Take the 2-minute tour ×
MathOverflow is a question and answer site for professional mathematicians. It's 100% free, no registration required.

Frequently in the literature on Hecke algebras for the symmetric group and their generalisations, one encounters references to Young's seminormal form and Young's orthogonal form. I have a good understanding of the seminormal form, which gives simple formulae for the actions of simple transpositions on Specht modules for which the matrices are "nearly triangular".

What I don't understand is how the orthogonal form is different. Are these just two names for the same thing?

share|improve this question
add comment

2 Answers 2

up vote 3 down vote accepted

The only difference between the two is rescaling the basis vectors, i.e. conjugating by a diagonal matrix.

For instance with the representations of the symmetric group, the usual choice for the seminormal representation would be to have matrices of the form

$$ \begin{pmatrix} -1/k & 1 \\ 1 - 1/k^2 & 1/k \end{pmatrix} $$

for switching between two tableaux by a transposition $s_i$ of two boxes with axial distance $k$ between them. (See for instance question 66602 which attempts to provide motivation for this particular convention.)

On the other hand, the orthogonal representation is what you would expect, giving matrices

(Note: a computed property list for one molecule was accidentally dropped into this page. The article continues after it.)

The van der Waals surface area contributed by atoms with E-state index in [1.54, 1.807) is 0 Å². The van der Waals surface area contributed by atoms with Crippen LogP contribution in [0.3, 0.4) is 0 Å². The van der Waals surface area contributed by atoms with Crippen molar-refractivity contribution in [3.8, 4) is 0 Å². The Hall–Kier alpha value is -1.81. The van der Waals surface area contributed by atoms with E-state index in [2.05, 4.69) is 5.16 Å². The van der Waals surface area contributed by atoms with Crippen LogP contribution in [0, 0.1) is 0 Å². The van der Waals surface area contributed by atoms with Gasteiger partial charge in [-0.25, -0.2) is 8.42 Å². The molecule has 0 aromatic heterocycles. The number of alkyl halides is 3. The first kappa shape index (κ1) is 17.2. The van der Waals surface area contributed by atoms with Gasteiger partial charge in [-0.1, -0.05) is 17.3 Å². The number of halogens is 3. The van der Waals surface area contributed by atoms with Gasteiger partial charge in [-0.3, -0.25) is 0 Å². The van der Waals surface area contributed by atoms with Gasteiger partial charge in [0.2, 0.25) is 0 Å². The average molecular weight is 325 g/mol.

$$ \begin{pmatrix} -1/k & \sqrt{1 - 1/k^2} \\ \sqrt{1 - 1/k^2} & 1/k \end{pmatrix}. $$

share|improve this answer
add comment

The main difference is that in the seminormal form, or Specht module the representing matrices have integer entries (which can be reduced mod p) and in the orthogonal form the representing matrices have entries which are rational numbers.

The other difference is that although both have an invariant symmetric inner product for the orthogonal form the Gram matrix is diagonal (so the basis vectors are orthogonal) whereas the Gram matrix for the seminormal form is far from diagonal.

Then there is the orthonormal form which is obtained from the orthogonal form by scaling the basis vectors to be orthonormal. This introduces square roots which I find inelegant but this is the form that seems to be preferred in the physics literature.

share|improve this answer
add comment

Your Answer

 
discard

By posting your answer, you agree to the privacy policy and terms of service.

Not the answer you're looking for? Browse other questions tagged or ask your own question.